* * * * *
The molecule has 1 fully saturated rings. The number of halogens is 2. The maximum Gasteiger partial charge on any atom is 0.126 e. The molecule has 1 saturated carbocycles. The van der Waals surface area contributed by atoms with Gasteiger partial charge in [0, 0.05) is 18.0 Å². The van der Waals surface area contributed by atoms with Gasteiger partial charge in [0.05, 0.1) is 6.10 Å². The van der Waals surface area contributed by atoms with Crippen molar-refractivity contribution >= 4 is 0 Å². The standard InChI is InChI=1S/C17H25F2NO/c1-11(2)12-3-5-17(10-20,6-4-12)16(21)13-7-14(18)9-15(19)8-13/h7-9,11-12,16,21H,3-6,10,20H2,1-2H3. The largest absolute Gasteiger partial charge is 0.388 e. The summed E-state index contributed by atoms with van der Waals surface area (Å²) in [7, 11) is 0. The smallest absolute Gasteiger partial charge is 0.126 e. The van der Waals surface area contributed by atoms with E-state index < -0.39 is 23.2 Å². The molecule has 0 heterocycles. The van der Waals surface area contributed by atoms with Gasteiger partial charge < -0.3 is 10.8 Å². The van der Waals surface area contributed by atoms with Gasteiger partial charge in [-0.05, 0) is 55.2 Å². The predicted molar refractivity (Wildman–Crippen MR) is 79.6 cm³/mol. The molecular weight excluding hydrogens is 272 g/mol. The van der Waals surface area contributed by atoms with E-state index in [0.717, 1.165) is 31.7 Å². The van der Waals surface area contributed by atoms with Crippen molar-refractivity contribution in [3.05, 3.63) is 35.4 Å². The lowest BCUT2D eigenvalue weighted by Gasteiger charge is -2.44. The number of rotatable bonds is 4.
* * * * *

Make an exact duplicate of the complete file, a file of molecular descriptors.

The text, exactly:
The molecule has 1 fully saturated rings. The number of halogens is 2. The maximum Gasteiger partial charge on any atom is 0.126 e. The molecule has 1 saturated carbocycles. The van der Waals surface area contributed by atoms with Gasteiger partial charge in [0, 0.05) is 18.0 Å². The van der Waals surface area contributed by atoms with Gasteiger partial charge in [0.05, 0.1) is 6.10 Å². The van der Waals surface area contributed by atoms with Crippen molar-refractivity contribution >= 4 is 0 Å². The standard InChI is InChI=1S/C17H25F2NO/c1-11(2)12-3-5-17(10-20,6-4-12)16(21)13-7-14(18)9-15(19)8-13/h7-9,11-12,16,21H,3-6,10,20H2,1-2H3. The largest absolute Gasteiger partial charge is 0.388 e. The summed E-state index contributed by atoms with van der Waals surface area (Å²) in [7, 11) is 0. The smallest absolute Gasteiger partial charge is 0.126 e. The van der Waals surface area contributed by atoms with E-state index < -0.39 is 23.2 Å². The molecule has 0 heterocycles. The van der Waals surface area contributed by atoms with Gasteiger partial charge < -0.3 is 10.8 Å². The van der Waals surface area contributed by atoms with Gasteiger partial charge in [-0.05, 0) is 55.2 Å². The predicted molar refractivity (Wildman–Crippen MR) is 79.6 cm³/mol. The molecular weight excluding hydrogens is 272 g/mol. The van der Waals surface area contributed by atoms with E-state index in [0.717, 1.165) is 31.7 Å². The van der Waals surface area contributed by atoms with Crippen molar-refractivity contribution in [3.05, 3.63) is 35.4 Å². The lowest BCUT2D eigenvalue weighted by Gasteiger charge is -2.44. The number of rotatable bonds is 4.